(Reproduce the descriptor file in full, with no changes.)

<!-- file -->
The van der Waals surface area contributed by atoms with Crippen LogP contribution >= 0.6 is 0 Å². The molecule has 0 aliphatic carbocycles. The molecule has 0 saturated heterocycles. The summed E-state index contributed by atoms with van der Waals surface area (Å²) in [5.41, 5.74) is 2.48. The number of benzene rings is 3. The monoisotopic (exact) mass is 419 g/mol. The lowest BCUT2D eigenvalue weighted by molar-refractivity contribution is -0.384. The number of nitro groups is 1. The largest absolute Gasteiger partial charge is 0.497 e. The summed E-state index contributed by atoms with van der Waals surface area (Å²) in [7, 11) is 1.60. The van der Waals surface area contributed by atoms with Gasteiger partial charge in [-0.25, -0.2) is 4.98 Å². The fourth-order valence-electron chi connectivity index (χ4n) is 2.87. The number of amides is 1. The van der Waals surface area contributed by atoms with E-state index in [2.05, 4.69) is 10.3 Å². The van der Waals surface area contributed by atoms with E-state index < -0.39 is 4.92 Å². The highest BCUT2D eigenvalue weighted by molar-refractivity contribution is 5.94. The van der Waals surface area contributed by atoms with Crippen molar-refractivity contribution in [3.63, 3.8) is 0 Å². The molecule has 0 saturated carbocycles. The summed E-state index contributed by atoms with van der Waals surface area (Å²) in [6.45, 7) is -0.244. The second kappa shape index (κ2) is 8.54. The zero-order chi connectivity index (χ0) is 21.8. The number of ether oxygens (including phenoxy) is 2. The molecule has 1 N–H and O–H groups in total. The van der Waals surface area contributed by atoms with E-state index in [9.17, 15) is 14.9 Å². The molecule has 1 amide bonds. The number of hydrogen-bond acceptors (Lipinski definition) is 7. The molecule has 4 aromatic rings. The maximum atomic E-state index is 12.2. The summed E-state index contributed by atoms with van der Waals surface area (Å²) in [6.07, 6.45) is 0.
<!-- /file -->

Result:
The van der Waals surface area contributed by atoms with Crippen LogP contribution >= 0.6 is 0 Å². The molecule has 0 aliphatic carbocycles. The molecule has 0 saturated heterocycles. The summed E-state index contributed by atoms with van der Waals surface area (Å²) in [5.41, 5.74) is 2.48. The number of benzene rings is 3. The monoisotopic (exact) mass is 419 g/mol. The lowest BCUT2D eigenvalue weighted by molar-refractivity contribution is -0.384. The number of nitro groups is 1. The largest absolute Gasteiger partial charge is 0.497 e. The summed E-state index contributed by atoms with van der Waals surface area (Å²) in [7, 11) is 1.60. The van der Waals surface area contributed by atoms with Gasteiger partial charge in [-0.25, -0.2) is 4.98 Å². The fourth-order valence-electron chi connectivity index (χ4n) is 2.87. The number of amides is 1. The van der Waals surface area contributed by atoms with E-state index in [2.05, 4.69) is 10.3 Å². The van der Waals surface area contributed by atoms with E-state index < -0.39 is 4.92 Å². The highest BCUT2D eigenvalue weighted by molar-refractivity contribution is 5.94. The van der Waals surface area contributed by atoms with Crippen molar-refractivity contribution in [3.63, 3.8) is 0 Å². The molecule has 0 saturated carbocycles. The summed E-state index contributed by atoms with van der Waals surface area (Å²) in [6.45, 7) is -0.244. The second kappa shape index (κ2) is 8.54. The zero-order chi connectivity index (χ0) is 21.8. The number of ether oxygens (including phenoxy) is 2. The molecule has 1 N–H and O–H groups in total. The van der Waals surface area contributed by atoms with E-state index in [9.17, 15) is 14.9 Å². The molecule has 1 amide bonds. The number of hydrogen-bond acceptors (Lipinski definition) is 7. The molecule has 4 aromatic rings. The maximum atomic E-state index is 12.2. The summed E-state index contributed by atoms with van der Waals surface area (Å²) in [6.07, 6.45) is 0.